C:\Users\...\Documents\Arduino\libraries\SparkFunAutoDriver\examples\SparkFundSPINexample\SparkFundSPINexample.ino: In function 'void setup()':
    
    SparkFundSPINexample:198: error: 'TCCR1A' was not declared in this scope
    
       TCCR1A = 0;  // No waveform generation stuff.
    
       ^
    
    SparkFundSPINexample:199: error: 'TCCR1B' was not declared in this scope
    
       TCCR1B = B00000110; // Clock on falling edge, T1 pin.
    
       ^
    
    SparkFundSPINexample:200: error: 'TCNT1' was not declared in this scope
    
       TCNT1 = 0;   // Clear the count.
    
       ^
    
    C:\Users\...\Documents\Arduino\libraries\SparkFunAutoDriver\examples\SparkFundSPINexample\SparkFundSPINexample.ino: In function 'void loop()':
    
    SparkFundSPINexample:213: error: 'TCNT1' was not declared in this scope
    
       Serial.println(TCNT1, DEC);
    
                      ^
    
    exit status 1
    'TCCR1A' was not declared in this scope
    

    , it’s probably because the timers defined in the library are not compatible with the Arduino 101’s Intel Curie. I recommend following the tutorial and using the Atmega328P that is populated on the Arduino Uno or RedBoard Programmed with Arduino.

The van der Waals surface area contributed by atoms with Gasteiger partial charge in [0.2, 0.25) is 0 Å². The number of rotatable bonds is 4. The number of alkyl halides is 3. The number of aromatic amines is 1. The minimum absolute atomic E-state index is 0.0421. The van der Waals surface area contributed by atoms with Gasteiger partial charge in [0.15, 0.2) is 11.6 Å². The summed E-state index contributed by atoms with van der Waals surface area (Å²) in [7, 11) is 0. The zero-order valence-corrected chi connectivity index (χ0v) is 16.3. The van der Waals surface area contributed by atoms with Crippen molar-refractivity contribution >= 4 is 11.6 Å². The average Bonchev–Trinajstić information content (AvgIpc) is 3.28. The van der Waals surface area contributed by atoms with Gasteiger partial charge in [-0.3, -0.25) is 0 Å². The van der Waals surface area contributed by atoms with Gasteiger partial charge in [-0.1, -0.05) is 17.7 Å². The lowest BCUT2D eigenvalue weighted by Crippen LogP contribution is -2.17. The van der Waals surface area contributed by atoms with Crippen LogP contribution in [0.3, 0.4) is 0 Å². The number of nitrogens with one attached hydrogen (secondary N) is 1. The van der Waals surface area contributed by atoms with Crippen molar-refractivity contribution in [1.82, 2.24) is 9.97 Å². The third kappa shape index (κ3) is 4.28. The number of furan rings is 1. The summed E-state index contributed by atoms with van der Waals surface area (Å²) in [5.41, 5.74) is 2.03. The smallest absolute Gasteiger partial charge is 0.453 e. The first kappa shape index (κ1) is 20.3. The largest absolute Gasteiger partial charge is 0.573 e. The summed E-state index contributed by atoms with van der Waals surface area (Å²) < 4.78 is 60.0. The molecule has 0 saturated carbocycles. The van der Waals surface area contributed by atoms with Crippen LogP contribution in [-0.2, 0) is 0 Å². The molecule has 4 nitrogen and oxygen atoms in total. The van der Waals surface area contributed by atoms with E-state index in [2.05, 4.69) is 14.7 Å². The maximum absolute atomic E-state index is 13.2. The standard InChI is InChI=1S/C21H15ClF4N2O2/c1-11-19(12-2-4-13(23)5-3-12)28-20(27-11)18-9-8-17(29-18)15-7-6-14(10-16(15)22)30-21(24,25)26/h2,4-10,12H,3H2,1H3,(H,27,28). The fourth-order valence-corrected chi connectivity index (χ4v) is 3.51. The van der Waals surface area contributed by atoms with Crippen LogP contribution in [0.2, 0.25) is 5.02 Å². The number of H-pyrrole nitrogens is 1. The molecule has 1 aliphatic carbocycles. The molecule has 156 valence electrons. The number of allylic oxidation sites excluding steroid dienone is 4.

• Can you please update the hookup guide for the v13 boards. I would like to see a table with Arduino pins on one side and v13 AutoDriver header connections on the other.

    Notes: - v13 boards no longer have MISO / MOSI written on them. - v10 had Arduino pin 10 (chip select) going to the 6 way header (pin 4), it now goes to the 10 way. It looks like the SDO has moved as well.

    At the moment I am unable to get this board to communicate with an Arduino so my project has come to a screaming halt. Please post some pictures of a working v13 board.

    • We’ll get that fixed ASAP. In the meantime, the pin labeled “SD from prev board” is MOSI and the pin labeled “SD to prev board” is MISO. Sorry for the mixup!

    • I’ve updated the schematic on the example page to show more clearly the connections needed on the v13 board, and to match the example sketch.

      If you’re only using one board, simply omit the connections to the bottom board and leave it off. You’ll also need to remove all references to “BoardB” from the example sketch.

  • Hi! How does one change the ‘SDO to:’ jumper setting to ‘Next bd’? Thank you


If you've found a bug or have other constructive feedback for our tutorial authors, please send us your feedback!